This controversy over housing has led to the increase in independent and Rochford District Residents candidates this May and will probably see a reshaping of the council makeup if they, as expected, do well on election day.

The magnitude of the reshaping will be down to the voters when they go to the polls on May 7.

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LAST year’s elections signalled a change in mood Of voters choosing the members of Southend Council, as they used the ballot box to end 14 years of Conservative administration at Civic Hall.

Although the Tories remained the largest group in the council, they fell seven short of an overall majority and were arguably the biggest losers of the night – allowing Labour, Liberal Democrat and Independent Group councillors to form an administration.

Ukip ousted Conservative councillors in West Shoebury and Kursaal, as well as Liberal Democrats in Prittlewell, Blenheim Park and St Laurence, giving the eurosceptic party a total of five councillors.

The Tories also lost to Labour in Milton, bringing the party’s representation at Civic Hall to nine, while the Independents managed to win four seats from the ruling party in St Luke’s, Thorpe, Shoebury and Southchurch.

Former transport cabinet member Tony Cox lost his seat to Ukip’s James Moyies in West Shoebury, though it was revealed at the Tories’ local manifesto launch on Friday that Mr Cox would be contesting the seat again in May.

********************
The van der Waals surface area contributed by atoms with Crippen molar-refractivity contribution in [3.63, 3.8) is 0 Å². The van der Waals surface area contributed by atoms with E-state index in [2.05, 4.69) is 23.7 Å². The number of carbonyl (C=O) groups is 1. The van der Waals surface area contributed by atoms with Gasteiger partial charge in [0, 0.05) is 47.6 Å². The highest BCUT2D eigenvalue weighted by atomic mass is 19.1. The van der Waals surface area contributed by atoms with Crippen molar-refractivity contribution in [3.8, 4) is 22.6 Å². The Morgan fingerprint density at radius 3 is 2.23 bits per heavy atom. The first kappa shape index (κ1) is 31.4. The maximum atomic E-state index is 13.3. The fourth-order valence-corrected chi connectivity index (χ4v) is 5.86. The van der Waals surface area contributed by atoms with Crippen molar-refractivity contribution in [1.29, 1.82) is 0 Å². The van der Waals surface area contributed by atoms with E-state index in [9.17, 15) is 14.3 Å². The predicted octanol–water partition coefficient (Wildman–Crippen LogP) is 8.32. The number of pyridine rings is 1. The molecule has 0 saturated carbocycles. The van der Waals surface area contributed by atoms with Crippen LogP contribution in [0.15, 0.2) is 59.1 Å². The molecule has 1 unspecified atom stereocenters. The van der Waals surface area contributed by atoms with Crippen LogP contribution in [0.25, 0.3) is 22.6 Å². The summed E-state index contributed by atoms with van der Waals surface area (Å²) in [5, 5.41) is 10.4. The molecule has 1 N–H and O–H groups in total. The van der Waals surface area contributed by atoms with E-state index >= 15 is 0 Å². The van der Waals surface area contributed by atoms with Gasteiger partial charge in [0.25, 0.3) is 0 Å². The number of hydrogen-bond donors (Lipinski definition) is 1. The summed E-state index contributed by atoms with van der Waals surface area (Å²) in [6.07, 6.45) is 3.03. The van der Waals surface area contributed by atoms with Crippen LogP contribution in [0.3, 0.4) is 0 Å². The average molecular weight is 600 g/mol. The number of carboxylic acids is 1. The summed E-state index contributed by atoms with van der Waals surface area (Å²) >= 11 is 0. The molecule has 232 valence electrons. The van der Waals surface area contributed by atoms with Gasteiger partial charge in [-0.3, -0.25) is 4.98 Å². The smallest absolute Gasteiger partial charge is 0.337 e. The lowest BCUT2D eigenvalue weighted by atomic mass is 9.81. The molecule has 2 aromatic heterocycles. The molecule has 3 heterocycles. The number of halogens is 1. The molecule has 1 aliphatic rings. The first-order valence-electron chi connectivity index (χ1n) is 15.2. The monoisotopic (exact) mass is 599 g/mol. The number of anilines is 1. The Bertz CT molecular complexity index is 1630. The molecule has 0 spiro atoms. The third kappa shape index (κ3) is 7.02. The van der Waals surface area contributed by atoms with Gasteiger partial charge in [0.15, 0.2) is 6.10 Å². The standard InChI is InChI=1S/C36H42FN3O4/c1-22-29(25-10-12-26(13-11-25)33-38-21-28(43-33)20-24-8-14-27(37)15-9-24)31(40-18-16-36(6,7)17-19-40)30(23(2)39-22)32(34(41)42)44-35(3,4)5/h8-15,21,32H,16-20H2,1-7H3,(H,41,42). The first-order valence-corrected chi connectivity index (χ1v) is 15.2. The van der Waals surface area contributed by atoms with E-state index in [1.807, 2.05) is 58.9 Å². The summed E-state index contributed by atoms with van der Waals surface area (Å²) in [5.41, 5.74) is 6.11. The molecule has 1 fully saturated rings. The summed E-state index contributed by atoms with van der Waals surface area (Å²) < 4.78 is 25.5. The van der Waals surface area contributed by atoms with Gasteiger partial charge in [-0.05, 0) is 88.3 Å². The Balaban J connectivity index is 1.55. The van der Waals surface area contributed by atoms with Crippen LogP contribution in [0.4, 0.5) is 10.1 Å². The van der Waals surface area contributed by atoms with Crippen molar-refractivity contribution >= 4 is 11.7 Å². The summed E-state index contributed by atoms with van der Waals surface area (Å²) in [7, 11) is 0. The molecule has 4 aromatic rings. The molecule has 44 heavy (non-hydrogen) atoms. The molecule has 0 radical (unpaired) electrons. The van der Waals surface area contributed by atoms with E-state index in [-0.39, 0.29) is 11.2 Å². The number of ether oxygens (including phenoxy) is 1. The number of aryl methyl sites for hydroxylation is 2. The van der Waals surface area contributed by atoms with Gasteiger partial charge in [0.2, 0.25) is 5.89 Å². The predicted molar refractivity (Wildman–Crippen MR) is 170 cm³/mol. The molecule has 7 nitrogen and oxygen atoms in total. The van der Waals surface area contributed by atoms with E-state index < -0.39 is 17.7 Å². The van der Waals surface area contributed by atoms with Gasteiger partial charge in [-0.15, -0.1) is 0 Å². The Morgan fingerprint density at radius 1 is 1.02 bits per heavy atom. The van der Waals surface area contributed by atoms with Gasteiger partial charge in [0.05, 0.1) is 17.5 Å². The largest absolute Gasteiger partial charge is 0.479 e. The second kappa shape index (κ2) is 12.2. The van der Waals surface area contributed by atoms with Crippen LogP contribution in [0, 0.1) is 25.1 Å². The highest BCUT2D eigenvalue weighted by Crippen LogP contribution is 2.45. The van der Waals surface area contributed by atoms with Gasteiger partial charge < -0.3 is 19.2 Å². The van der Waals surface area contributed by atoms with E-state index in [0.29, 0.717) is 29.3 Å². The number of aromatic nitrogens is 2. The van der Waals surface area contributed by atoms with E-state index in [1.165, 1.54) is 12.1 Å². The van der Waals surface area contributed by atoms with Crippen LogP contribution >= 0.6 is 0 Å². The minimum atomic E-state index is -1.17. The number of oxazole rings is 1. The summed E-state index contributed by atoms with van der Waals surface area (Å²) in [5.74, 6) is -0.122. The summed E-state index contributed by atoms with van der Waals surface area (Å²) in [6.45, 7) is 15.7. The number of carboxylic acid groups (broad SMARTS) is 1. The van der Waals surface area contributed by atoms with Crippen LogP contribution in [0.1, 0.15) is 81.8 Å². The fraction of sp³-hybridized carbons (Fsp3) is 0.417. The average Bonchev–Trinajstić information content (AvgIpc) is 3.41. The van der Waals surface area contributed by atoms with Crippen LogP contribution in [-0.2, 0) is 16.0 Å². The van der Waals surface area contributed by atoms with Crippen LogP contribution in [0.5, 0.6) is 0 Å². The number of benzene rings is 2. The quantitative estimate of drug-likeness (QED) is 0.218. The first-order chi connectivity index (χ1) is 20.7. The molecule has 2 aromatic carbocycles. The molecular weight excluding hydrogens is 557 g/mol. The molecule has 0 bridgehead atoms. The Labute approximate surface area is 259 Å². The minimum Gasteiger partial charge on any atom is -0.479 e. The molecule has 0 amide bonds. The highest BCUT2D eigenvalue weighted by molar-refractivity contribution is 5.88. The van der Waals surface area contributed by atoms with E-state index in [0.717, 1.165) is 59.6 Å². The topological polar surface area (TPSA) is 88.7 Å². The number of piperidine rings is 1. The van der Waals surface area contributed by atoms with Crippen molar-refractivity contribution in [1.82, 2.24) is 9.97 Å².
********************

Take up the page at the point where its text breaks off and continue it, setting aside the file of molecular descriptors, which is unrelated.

A third of Southend Council’s 51 councillors will be elected on May 7 in each of its 17 wards.

Although residents will be casting their votes for just one councillor in most wards, St Laurence and West Shoebury electors will be voting for two.

This is owing to the resignation of Conservative Liz Day in West Shoebury on the grounds of ill health and both Ukip’s Lee Burling and Tory Adam Jones stepping down in St Laurence.

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ONE third of the 42 members of Basildon Council will be elected next month, with voting taking place in 14 of the borough’s 16 wards.

Heavy losses in last year’s elections left the Conservatives with only 17 seats, five short of the number needed to formamajority administration.

Last May’s results ended 11 years of overall Tory rule in the borough.

Ukip were the biggest winners in last year’s vote, gaining 11 seats, although its former group leader Kerry Smith now sits as an independent after quitting the party in December.

The increasing influence of Ukip means the party has two councillors – Linda Allport-Hodge and Mark Ellis – sitting as cabinet members without portfolio.

Current mayor Mo Larkin is the most notable absentee from the list of candidates for May’s election.

The Tory councillor, who has served as mayor since 2010, has announced she will not seek re-election due to the stresses of the role.

Candidate Amanda Arnold will be seeking to retain Mrs Larkin’s Pitsea South East ward seat for the Conservatives.

Former council leader Tony Ball, who was ousted by Ukip last year, is seeking to regain his place on the council in Vange.

The Conservatives, Labour and Ukip are fielding candidates in all 14 wards, while the Liberal Democrats, who currently have only one serving councillor, are fielding 11 candidates.

The Trade Union and Socialist Coalition has entered candidates in the Fryerns and Vange wards. Ukip won 11 of the 15 seats contested a year ago, achieving 39 per cent of the popular vote, compared to 34 per cent for the Conservatives.

A similar outcome next month could present a realistic prospect of Ukip overtaking the Tories as the most represented party on the council. Turnout last year was only 33 per cent, but the overall vote is expected to be significantly higher on this occasion because the General Election is being held on the same day.